However, the Pentagon and U.S. State Department strongly deny this, citing four studies, including one by the World Health Organization, that found levels in war zones not harmful to civilians or soldiers. A U.N. Environmental Program study concurs, but only if spent munitions are cleared away.

Returning solders have said that isn't happening.


"When tanks exploded, I would handle those tanks, and there was DU everywhere," said Valentin. "This is a big issue."


The fierce Iraq winds carry desert sand and dust for miles, said Dixie Lauderdale, who suspects her husband was exposed to at least some depleted uranium. Many vets from the Gulf War blame the chemical used in that conflict for their Gulf War syndrome illnesses.


Congress orders study


As the controversy rages, Congress has ordered a comprehensive independent study, due in October, of the health effects of depleted uranium exposure on U.S. soldiers and their children. And a "DU bill" — ordering all members of the U.S. military exposed to it be identified and tested — is working its way through Congress.


"Basically, we want to get ahead of this curve, and not go through the years of painful denial we went through with Agent Orange that was the legacy of Vietnam," said Rep. Raúl Grijalva, D-Ariz., a co-sponsor of the bill.


"We want an independent agency to do independent testing of our soldiers, and find out what's really going on. These incidents of cancer and illness that all of us are hearing about back in our districts are not just anecdotal — there is a pattern here. And yes, I do suspect DU may be at the bottom of it."


What's happening today — growing numbers of sickened soldiers who say they were exposed to it amid firm denials of harm from military brass — almost mirrors the early stages of the Agent Orange aftermath. It took the U.S. military almost two decades to admit the powerful chemical defoliant killed and disabled U.S. troops in the jungles of Vietnam, and to begin compensating them for it.


Doctors flabbergasted


Whatever it was that struck Jim Lauderdale did a terrifying job of it.


Sent to Walter Reed with oral cancer in April 2005, he underwent his first extensive and disfiguring surgery, removing half his tongue to get to tumors in the mouth and throat. A second surgery followed a month later to clear out more of those areas.

Five months later, another surgery removed a new neck tumor. Then came heavy chemotherapy and radiation.


Shortly after, he had a massive heart attack, undergoing another surgery to place stents in his arteries. Two weeks later, the cancer was back and growing rapidly, forcing a fourth surgery in January 2006.


By this time, much of his neck and shoulder tissue was gone, and doctors tried to reconstruct a tongue, using tissue from his wrist. He couldn't swallow, so was fed through a tube into his stomach.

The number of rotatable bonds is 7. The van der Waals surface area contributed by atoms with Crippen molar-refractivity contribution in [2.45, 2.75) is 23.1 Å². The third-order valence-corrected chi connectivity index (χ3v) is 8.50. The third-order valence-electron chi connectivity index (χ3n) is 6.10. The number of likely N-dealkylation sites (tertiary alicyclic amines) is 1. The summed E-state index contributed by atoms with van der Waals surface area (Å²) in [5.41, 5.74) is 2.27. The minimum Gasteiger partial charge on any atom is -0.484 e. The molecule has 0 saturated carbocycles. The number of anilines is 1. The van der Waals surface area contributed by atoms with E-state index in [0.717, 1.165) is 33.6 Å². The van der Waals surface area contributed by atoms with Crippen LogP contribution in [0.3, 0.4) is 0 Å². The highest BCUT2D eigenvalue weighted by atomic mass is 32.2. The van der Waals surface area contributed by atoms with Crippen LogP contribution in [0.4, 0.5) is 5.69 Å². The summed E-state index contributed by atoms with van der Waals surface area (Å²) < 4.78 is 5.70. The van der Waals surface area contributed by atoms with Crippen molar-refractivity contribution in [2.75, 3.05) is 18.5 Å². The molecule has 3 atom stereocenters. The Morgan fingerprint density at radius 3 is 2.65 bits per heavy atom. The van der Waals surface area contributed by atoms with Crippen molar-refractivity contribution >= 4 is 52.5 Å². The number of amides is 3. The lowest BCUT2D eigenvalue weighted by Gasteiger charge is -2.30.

Just weeks later, four external tumors appeared on his neck — "literally overnight," his wife said.


Suffering severe complications from the chemo drugs, Lauderdale endured 39 radiation treatments, waking up one night bleeding profusely through his burned skin. The day after his radiation ended, new external tumors erupted at the edge of the radiation field, flabbergasting his doctors.


"As this aggressive disease grew though chemoradiation, it was determined at this point there was no chance for cure," his oncologist wrote then.


By then, the cancer had spread to his lungs and spine and, most frightening of all, "hundreds and thousands" of tumors were erupting all over his upper body, his wife said.


"The doctors said they'd never seen anything like it — that this happens in only 1 percent of cases," she said.


Efforts to contact his doctors at Walter Reed were unsuccessful, but a leading head-and-neck cancer specialist at the Arizona Cancer Center reviewed the course of Lauderdale's disease.


"This a a very wrenching case," said Dr. Harinder Garewal. "This is unusually aggressive behavior for an oral cancer. I would agree it happens in only 1 percent of cases."


When oral cancer occurs in nonsmokers and non-drinkers, it tends to be more aggressive, he said.


"My feeling is the immune system for some reason can't handle the cancer," he said.

Jim Lauderdale died on July 14, 2006, and was buried in Arlington National Cemetery.

Dixie and their two grown children still feel the raw grief of loss, but not anger, she said.


"But I am convinced something very wrong is happening over there. Is anyone paying attention to this? Is the cancer ward still full?" she asked. "I would hate to see another whole generation affected like this, but I'm very afraid it will be."


Find more resources about cancer and other diseases in our searchable database at azstarnet.com/health


Contact reporter Carla McClain at 806-7754 or at cmcclain@azstarnet.com.



At last, someone in the Senate is paying attention, and the source is just as surprising.  I just hope it isn't lip service; and it very well might be, considering where it's coming from:

City, state veterans leaders seek munitions study

By Steve Collins, The Bristol Press

BRISTOL - During a campaign stop in Bristol, U.S. Senator Joe Lieberman said he may try to amend a defense spending bill next week to add money for a study about the impact of depleted uranium munitions on the health of veterans.
"We need an independent study," the Connecticut Democrat said Friday.

Advocates for veterans have been saying for years they are concerned that the weakly radioactive, dense metal used in modern-day munitions may have exposed hundreds of thousands of soldiers to a range of health hazards.